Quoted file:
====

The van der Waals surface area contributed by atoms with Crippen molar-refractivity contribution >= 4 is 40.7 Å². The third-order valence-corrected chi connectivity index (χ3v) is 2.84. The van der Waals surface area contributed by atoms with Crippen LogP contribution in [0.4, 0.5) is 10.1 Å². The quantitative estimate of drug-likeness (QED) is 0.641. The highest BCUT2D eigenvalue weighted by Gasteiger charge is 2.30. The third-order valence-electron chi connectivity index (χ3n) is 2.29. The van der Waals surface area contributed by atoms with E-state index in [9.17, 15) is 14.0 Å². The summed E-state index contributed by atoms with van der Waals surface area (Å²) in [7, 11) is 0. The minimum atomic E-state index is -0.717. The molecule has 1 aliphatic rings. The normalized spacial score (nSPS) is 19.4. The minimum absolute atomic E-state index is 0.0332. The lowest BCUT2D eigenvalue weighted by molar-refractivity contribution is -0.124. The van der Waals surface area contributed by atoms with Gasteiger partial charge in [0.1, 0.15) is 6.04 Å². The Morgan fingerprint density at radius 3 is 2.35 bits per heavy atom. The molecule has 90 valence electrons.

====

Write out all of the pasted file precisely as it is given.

The van der Waals surface area contributed by atoms with Crippen molar-refractivity contribution >= 4 is 40.7 Å². The third-order valence-corrected chi connectivity index (χ3v) is 2.84. The van der Waals surface area contributed by atoms with Crippen LogP contribution in [0.4, 0.5) is 10.1 Å². The quantitative estimate of drug-likeness (QED) is 0.641. The highest BCUT2D eigenvalue weighted by Gasteiger charge is 2.30. The third-order valence-electron chi connectivity index (χ3n) is 2.29. The van der Waals surface area contributed by atoms with E-state index in [9.17, 15) is 14.0 Å². The summed E-state index contributed by atoms with van der Waals surface area (Å²) in [7, 11) is 0. The minimum atomic E-state index is -0.717. The molecule has 1 aliphatic rings. The normalized spacial score (nSPS) is 19.4. The minimum absolute atomic E-state index is 0.0332. The lowest BCUT2D eigenvalue weighted by molar-refractivity contribution is -0.124. The van der Waals surface area contributed by atoms with Gasteiger partial charge in [0.1, 0.15) is 6.04 Å². The Morgan fingerprint density at radius 3 is 2.35 bits per heavy atom. The molecule has 90 valence electrons.